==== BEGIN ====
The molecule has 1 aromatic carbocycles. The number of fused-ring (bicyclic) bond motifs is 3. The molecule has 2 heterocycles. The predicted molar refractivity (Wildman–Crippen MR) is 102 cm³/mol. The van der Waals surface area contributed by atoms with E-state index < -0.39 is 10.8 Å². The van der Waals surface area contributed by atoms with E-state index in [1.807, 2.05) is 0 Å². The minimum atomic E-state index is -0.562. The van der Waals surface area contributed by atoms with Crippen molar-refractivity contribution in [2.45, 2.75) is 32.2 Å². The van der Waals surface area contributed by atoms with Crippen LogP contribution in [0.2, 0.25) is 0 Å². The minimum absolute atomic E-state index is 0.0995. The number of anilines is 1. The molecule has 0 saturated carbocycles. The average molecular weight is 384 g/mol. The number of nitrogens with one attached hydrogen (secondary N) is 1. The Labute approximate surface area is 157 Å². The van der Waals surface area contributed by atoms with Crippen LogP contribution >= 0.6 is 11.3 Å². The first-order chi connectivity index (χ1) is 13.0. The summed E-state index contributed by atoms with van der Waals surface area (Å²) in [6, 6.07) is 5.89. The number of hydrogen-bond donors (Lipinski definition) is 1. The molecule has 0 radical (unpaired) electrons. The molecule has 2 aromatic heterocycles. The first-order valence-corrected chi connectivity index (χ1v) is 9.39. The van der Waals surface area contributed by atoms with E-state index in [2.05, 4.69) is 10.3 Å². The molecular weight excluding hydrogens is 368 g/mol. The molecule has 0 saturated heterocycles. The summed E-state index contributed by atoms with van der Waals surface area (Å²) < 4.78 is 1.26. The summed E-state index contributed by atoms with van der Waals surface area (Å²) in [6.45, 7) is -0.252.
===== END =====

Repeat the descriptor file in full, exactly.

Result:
The molecule has 1 aromatic carbocycles. The number of fused-ring (bicyclic) bond motifs is 3. The molecule has 2 heterocycles. The predicted molar refractivity (Wildman–Crippen MR) is 102 cm³/mol. The van der Waals surface area contributed by atoms with E-state index < -0.39 is 10.8 Å². The van der Waals surface area contributed by atoms with E-state index in [1.807, 2.05) is 0 Å². The minimum atomic E-state index is -0.562. The van der Waals surface area contributed by atoms with Crippen molar-refractivity contribution in [2.45, 2.75) is 32.2 Å². The van der Waals surface area contributed by atoms with Crippen LogP contribution in [0.2, 0.25) is 0 Å². The minimum absolute atomic E-state index is 0.0995. The number of anilines is 1. The molecule has 0 saturated carbocycles. The average molecular weight is 384 g/mol. The number of nitrogens with one attached hydrogen (secondary N) is 1. The Labute approximate surface area is 157 Å². The van der Waals surface area contributed by atoms with Crippen LogP contribution >= 0.6 is 11.3 Å². The first-order chi connectivity index (χ1) is 13.0. The summed E-state index contributed by atoms with van der Waals surface area (Å²) in [6, 6.07) is 5.89. The number of hydrogen-bond donors (Lipinski definition) is 1. The molecule has 0 radical (unpaired) electrons. The molecule has 2 aromatic heterocycles. The first-order valence-corrected chi connectivity index (χ1v) is 9.39. The van der Waals surface area contributed by atoms with E-state index in [2.05, 4.69) is 10.3 Å². The molecular weight excluding hydrogens is 368 g/mol. The molecule has 0 saturated heterocycles. The summed E-state index contributed by atoms with van der Waals surface area (Å²) < 4.78 is 1.26. The summed E-state index contributed by atoms with van der Waals surface area (Å²) in [6.45, 7) is -0.252.